• Find a big win quickly. When a change is happening in your organization, it’s important to get a big win quickly. Find a positive victory that you can share with your team to help them feel confident about the changes. It can be a positive upswing in website traffic, a change in performance due to new software, more sales, positive interactions between new teams, etc. Finding a big win will help your teams feel engaged and happy about the change.

  • Monitor your performance and adjust if needed. It’s important to know that if changes will be effective, you’ll need to regularly monitor and adjust. See how the changes are going and regularly ask your team how they are feeling. You may need to make adjustments in order for the changes to continue to be impactful over time. Utilize reports to understand how the changes are impacting people and the organization as a whole, and adjust as needed to ensure you continue to make the change impactful.

A group of IT professionals examine lines of code.

Best practices for managing change in the workplace.

Adopting change management practices can ensure that your change isn’t one of the 70% that fail. There are some practices you can institute to help ensure that changes your organization will face will be positive and impactful. Some of these best practices include:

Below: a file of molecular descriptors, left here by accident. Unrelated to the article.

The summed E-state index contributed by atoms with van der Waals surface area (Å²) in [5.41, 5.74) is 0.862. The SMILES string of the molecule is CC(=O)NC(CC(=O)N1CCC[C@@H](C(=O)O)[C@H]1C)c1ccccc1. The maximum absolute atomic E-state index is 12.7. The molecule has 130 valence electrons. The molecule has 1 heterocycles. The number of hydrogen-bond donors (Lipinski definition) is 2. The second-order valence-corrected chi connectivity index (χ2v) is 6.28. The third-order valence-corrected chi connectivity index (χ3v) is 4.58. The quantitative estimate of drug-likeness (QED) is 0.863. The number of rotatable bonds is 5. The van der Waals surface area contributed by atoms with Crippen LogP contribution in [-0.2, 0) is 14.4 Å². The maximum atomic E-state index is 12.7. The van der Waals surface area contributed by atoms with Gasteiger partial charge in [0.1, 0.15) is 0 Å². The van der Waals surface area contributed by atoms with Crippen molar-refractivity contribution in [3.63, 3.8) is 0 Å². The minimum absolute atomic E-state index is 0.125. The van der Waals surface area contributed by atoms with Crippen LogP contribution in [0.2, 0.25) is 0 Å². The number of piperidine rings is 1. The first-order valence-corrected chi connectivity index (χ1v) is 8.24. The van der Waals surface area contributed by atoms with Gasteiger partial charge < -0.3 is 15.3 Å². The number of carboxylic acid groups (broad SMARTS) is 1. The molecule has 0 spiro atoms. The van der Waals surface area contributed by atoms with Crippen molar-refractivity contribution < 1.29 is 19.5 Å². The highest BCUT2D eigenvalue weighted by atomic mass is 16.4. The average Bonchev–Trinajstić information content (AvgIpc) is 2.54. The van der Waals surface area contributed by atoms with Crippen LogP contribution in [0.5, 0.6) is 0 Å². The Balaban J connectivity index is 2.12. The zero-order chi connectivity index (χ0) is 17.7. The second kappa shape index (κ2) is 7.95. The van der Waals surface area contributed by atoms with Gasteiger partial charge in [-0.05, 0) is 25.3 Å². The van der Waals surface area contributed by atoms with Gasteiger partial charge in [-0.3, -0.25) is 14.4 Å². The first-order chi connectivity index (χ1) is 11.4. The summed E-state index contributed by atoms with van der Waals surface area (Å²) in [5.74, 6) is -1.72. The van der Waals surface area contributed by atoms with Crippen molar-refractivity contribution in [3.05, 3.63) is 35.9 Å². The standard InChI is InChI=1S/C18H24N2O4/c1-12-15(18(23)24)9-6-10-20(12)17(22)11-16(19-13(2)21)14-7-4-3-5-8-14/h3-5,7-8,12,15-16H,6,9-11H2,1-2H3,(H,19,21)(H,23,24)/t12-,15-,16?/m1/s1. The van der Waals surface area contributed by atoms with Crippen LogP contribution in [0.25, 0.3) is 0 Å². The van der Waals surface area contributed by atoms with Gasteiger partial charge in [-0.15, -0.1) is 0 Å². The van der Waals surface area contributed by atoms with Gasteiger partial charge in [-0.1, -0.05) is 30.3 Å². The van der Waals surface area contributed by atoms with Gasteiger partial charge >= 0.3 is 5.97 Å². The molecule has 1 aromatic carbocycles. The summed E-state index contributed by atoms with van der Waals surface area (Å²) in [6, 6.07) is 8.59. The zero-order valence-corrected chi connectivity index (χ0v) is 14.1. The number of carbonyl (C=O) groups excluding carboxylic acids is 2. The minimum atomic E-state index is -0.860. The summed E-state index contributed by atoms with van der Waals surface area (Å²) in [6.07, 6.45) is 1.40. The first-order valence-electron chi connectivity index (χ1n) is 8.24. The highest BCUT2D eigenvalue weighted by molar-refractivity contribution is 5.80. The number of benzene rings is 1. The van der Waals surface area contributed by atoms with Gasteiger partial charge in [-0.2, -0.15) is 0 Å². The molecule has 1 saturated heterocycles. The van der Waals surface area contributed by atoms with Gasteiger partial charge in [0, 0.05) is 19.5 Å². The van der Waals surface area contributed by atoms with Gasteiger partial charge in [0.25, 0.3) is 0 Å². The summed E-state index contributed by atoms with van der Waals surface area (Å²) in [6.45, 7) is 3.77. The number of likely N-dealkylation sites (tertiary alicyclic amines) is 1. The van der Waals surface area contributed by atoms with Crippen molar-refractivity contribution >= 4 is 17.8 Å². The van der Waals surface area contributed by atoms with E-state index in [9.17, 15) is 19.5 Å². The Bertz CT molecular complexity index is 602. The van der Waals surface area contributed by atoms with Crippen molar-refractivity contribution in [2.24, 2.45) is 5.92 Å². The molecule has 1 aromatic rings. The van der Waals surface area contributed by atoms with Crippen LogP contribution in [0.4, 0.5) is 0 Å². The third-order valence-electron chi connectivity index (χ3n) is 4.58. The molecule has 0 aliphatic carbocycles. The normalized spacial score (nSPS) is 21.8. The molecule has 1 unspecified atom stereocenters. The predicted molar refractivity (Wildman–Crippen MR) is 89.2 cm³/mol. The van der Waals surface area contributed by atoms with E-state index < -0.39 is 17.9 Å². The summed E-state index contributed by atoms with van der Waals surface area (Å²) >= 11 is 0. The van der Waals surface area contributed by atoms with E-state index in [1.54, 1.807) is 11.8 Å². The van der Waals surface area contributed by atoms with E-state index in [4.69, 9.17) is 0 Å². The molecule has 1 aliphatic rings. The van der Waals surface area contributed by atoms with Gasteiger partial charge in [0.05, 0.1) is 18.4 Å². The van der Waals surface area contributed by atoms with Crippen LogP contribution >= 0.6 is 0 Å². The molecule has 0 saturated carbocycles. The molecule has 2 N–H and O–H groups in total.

• Instilling a work culture that is receptive to change.

  • Be transparent about upcoming changes or shifts.

  • Have open communication where employees feel empowered to share how they are feeling.

  • Establish reporting cadences so stakeholders can see how changes are unfolding.

  • Recruit help implementing changes if necessary in the form of a new project manager or consultant.

  • Find the best way for your organization to monitor change by establishing good reporting software and systems now.

Change management models.